Boise State University, which is a public research university in Boise, Idaho, offers the Triple Discipline or 3D program. Simply put, it allows its students to combine three minors into a custom-made major.

Minor vs. Concentration

A lot of college students have a hard time separating a minor and a certificate from each other. Similarly, many of them have a difficult time deciding whether they could benefit more from earning a minor or getting a certificate.

The mere mention of a concentration can make things more complicated right away.

It’s a good thing that you will find it easier to figure out what a concentrate means, especially after determining the key differences between a minor and a certificate.

That’s because concentration is more associated with a minor. It’s very rare for it to be talked about when a certificate is a matter being discussed.

Let’s answer this pressing question to get things started…

Difference Between A Minor And Concentration

A minor may or may not supplement a major. For instance, some students minor in courses in pursuit of their hobbies and interests. A concentration, on the other hand, is a plan of study within the major. Unlike a minor, a concentration is always related to a major and designed to supplement it.

Like a minor and a certificate, it may appear as though a minor and concentration are similar at first glance. It’s true that they have similarities. However, their key differences make it clear that they are different things.

One of the nicest things about a minor is that you can choose just about any course you like.

This means that you may opt for something that complements your chosen major or something that goes well or enhances your interest. So, needless to say, you have 100% control over which minor to declare.

A concentration, on the other hand, is chosen not based on one’s pursuit or passion but on a student’s major. It’s because it is meant to emphasize a certain area within your major.

For instance, you can minor in Comics Studies while majoring in Physics just because you love reading superhero comic books — although the superpowers of superheroes are notorious for defying the laws of physics.

On the other hand, a concentration in Computer Science can prove to be extremely beneficial for any future physicist.

While there are differences between a minor and concentration, they have some similarities:

  • Available to bachelor’s degree students only. There is one thing a minor and concentration share. And it’s none other than the fact that a major has to be around before a student can declare and commit to either one of them. Without a major, it’s not a bachelor’s degree that a student is earning. So, in other words, you can choose to earn a minor or concentration if you are enrolled in a bachelor’s degree program.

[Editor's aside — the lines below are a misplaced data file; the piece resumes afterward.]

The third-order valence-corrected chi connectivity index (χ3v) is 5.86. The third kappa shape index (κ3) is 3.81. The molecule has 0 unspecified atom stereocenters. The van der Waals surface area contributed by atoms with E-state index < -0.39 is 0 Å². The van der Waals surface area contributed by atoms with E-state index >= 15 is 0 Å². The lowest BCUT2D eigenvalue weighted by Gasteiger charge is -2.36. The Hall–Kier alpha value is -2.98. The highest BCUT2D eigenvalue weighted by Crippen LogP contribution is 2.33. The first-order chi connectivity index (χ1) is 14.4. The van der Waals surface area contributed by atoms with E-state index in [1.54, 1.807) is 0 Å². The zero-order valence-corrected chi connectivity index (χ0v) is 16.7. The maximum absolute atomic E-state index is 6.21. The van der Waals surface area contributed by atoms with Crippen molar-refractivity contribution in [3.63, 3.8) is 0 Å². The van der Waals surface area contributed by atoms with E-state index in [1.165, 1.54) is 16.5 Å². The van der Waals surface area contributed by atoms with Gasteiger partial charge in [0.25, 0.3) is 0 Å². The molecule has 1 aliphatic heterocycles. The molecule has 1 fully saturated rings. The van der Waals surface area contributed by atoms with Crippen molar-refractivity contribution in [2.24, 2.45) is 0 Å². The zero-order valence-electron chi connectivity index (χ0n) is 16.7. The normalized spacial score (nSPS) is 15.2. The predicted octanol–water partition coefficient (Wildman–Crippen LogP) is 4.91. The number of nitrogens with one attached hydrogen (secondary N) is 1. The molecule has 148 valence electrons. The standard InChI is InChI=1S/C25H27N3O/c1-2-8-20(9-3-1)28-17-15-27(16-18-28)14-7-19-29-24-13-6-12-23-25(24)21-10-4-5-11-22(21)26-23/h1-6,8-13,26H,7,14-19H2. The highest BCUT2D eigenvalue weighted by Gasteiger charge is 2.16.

• May or may not be taken. Whether you are short of money or you just want to complete your college as soon as you can, you may skip getting your hands on a minor or concentration. Needless to say, completing a minor or concentration is not a college requirement, although having a minor is a must in some institutions. However, you may fail to have a well-rounded college experience and a more impressive academic record if you choose to skip a minor or concentration, but you absolutely can.
  • Both of them can take up precious time. No matter your chosen minor or concentration, one thing remains true: it takes time to complete them. A minor, if required, accounts for about 15% of the requirements of a bachelor’s degree. On the other hand, a concentration accounts for at least 30% of the requirements of a major. So, it goes without saying that a concentration usually takes a much longer time to earn than a minor.

Conclusion

A minor and a certificate are the same in that they provide you knowledge and skills.

However, while you can complete a certificate whether you are a college student or not, you can only get your hands on a minor if you are an undergraduate student. That’s because there has to be a major for a minor to be available.

So, in other words, a minor is only for somebody pursuing a bachelor’s degree, while a certificate is for someone pursuing an associate, bachelor’s or master’s degree or not currently trying to earn any degree — he or she can be a fresh high school graduate or a working adult who graduated from college years ago.

While somewhat the same but entirely different from one another, both a minor and a certificate share something in common. And it’s none other than the fact that they take time and money to complete.

Before deciding if it’s a minor you want or a certificate you need, consider important factors such as your college load and graduation timetable.

You should also take into account your reason for trying to earn either a minor or a certificate. If it seems like one can do more harm than good, then it’s a good idea to opt for the other.


Disclaimer: The views and opinions expressed in this article are those of the authors and do not necessarily represent those of the College Reality Check.